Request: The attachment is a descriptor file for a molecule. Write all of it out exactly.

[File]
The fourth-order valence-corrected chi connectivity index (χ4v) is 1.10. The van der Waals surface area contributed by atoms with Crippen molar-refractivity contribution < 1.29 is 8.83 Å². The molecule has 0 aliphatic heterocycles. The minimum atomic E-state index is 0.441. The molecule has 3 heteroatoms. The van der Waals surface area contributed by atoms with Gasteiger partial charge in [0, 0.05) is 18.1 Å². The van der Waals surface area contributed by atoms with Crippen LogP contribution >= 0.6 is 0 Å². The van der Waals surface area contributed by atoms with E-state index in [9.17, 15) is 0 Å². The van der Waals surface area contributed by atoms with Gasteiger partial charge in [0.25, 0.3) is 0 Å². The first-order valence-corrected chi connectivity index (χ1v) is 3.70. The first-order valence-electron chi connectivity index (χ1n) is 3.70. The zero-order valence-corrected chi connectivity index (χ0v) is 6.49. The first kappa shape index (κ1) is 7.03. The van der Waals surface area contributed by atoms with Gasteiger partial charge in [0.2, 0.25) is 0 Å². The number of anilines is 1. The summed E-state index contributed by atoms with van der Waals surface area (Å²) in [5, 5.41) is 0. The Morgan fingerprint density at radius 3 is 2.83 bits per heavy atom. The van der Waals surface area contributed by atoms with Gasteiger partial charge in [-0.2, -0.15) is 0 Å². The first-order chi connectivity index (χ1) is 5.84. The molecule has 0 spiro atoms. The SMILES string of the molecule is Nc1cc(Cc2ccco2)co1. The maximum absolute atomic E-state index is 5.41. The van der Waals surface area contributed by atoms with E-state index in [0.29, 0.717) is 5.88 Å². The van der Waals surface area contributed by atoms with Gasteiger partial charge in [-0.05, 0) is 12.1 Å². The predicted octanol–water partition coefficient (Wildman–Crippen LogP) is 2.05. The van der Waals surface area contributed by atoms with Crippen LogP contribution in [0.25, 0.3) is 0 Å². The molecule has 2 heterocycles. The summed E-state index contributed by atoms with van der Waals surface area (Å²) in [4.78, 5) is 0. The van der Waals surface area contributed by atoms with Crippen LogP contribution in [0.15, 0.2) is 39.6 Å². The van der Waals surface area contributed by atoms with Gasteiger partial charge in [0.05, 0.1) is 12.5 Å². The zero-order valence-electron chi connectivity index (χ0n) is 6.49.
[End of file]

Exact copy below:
The fourth-order valence-corrected chi connectivity index (χ4v) is 1.10. The van der Waals surface area contributed by atoms with Crippen molar-refractivity contribution < 1.29 is 8.83 Å². The molecule has 0 aliphatic heterocycles. The minimum atomic E-state index is 0.441. The molecule has 3 heteroatoms. The van der Waals surface area contributed by atoms with Gasteiger partial charge in [0, 0.05) is 18.1 Å². The van der Waals surface area contributed by atoms with Crippen LogP contribution >= 0.6 is 0 Å². The van der Waals surface area contributed by atoms with E-state index in [9.17, 15) is 0 Å². The van der Waals surface area contributed by atoms with Gasteiger partial charge in [0.25, 0.3) is 0 Å². The first-order valence-corrected chi connectivity index (χ1v) is 3.70. The first-order valence-electron chi connectivity index (χ1n) is 3.70. The zero-order valence-corrected chi connectivity index (χ0v) is 6.49. The first kappa shape index (κ1) is 7.03. The van der Waals surface area contributed by atoms with Gasteiger partial charge in [0.2, 0.25) is 0 Å². The number of anilines is 1. The summed E-state index contributed by atoms with van der Waals surface area (Å²) in [5, 5.41) is 0. The Morgan fingerprint density at radius 3 is 2.83 bits per heavy atom. The van der Waals surface area contributed by atoms with Gasteiger partial charge in [-0.2, -0.15) is 0 Å². The first-order chi connectivity index (χ1) is 5.84. The molecule has 0 spiro atoms. The SMILES string of the molecule is Nc1cc(Cc2ccco2)co1. The maximum absolute atomic E-state index is 5.41. The van der Waals surface area contributed by atoms with E-state index in [0.29, 0.717) is 5.88 Å². The van der Waals surface area contributed by atoms with Gasteiger partial charge in [-0.05, 0) is 12.1 Å². The predicted octanol–water partition coefficient (Wildman–Crippen LogP) is 2.05. The van der Waals surface area contributed by atoms with Crippen LogP contribution in [0.25, 0.3) is 0 Å². The molecule has 2 heterocycles. The summed E-state index contributed by atoms with van der Waals surface area (Å²) in [4.78, 5) is 0. The van der Waals surface area contributed by atoms with Crippen LogP contribution in [0.15, 0.2) is 39.6 Å². The van der Waals surface area contributed by atoms with Gasteiger partial charge in [0.05, 0.1) is 12.5 Å². The zero-order valence-electron chi connectivity index (χ0n) is 6.49.